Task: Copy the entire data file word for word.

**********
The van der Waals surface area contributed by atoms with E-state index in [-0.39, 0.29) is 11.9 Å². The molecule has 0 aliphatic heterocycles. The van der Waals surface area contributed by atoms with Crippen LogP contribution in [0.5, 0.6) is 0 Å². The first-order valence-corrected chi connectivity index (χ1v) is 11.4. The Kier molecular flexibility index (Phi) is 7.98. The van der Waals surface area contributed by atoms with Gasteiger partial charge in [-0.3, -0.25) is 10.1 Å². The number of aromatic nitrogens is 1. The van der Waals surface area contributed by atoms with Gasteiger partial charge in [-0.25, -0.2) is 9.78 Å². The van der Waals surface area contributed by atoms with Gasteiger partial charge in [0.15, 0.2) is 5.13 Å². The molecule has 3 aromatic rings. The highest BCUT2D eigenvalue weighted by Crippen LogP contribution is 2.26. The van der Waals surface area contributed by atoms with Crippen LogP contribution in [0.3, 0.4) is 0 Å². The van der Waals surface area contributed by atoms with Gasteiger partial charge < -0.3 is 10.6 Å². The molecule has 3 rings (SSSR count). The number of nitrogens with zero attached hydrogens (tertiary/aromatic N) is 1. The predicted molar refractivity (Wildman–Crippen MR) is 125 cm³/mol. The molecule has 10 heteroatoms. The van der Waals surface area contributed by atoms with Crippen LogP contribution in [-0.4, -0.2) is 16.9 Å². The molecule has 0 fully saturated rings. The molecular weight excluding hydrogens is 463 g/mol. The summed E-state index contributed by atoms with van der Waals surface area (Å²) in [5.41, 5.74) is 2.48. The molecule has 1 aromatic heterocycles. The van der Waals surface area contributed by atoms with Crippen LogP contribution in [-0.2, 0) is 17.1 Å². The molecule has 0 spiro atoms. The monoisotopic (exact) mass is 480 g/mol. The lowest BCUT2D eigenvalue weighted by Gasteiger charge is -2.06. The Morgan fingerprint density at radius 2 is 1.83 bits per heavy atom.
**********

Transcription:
The van der Waals surface area contributed by atoms with E-state index in [-0.39, 0.29) is 11.9 Å². The molecule has 0 aliphatic heterocycles. The van der Waals surface area contributed by atoms with Crippen LogP contribution in [0.5, 0.6) is 0 Å². The first-order valence-corrected chi connectivity index (χ1v) is 11.4. The Kier molecular flexibility index (Phi) is 7.98. The van der Waals surface area contributed by atoms with Gasteiger partial charge in [-0.3, -0.25) is 10.1 Å². The number of aromatic nitrogens is 1. The van der Waals surface area contributed by atoms with Gasteiger partial charge in [-0.25, -0.2) is 9.78 Å². The van der Waals surface area contributed by atoms with Gasteiger partial charge in [0.15, 0.2) is 5.13 Å². The molecule has 3 aromatic rings. The highest BCUT2D eigenvalue weighted by Crippen LogP contribution is 2.26. The van der Waals surface area contributed by atoms with Crippen LogP contribution in [0.3, 0.4) is 0 Å². The van der Waals surface area contributed by atoms with Gasteiger partial charge < -0.3 is 10.6 Å². The molecule has 3 rings (SSSR count). The number of nitrogens with zero attached hydrogens (tertiary/aromatic N) is 1. The predicted molar refractivity (Wildman–Crippen MR) is 125 cm³/mol. The molecule has 10 heteroatoms. The van der Waals surface area contributed by atoms with Crippen LogP contribution in [-0.4, -0.2) is 16.9 Å². The molecule has 0 fully saturated rings. The molecular weight excluding hydrogens is 463 g/mol. The summed E-state index contributed by atoms with van der Waals surface area (Å²) in [5.41, 5.74) is 2.48. The molecule has 1 aromatic heterocycles. The van der Waals surface area contributed by atoms with Crippen LogP contribution in [-0.2, 0) is 17.1 Å². The molecule has 0 spiro atoms. The monoisotopic (exact) mass is 480 g/mol. The lowest BCUT2D eigenvalue weighted by Gasteiger charge is -2.06. The Morgan fingerprint density at radius 2 is 1.83 bits per heavy atom.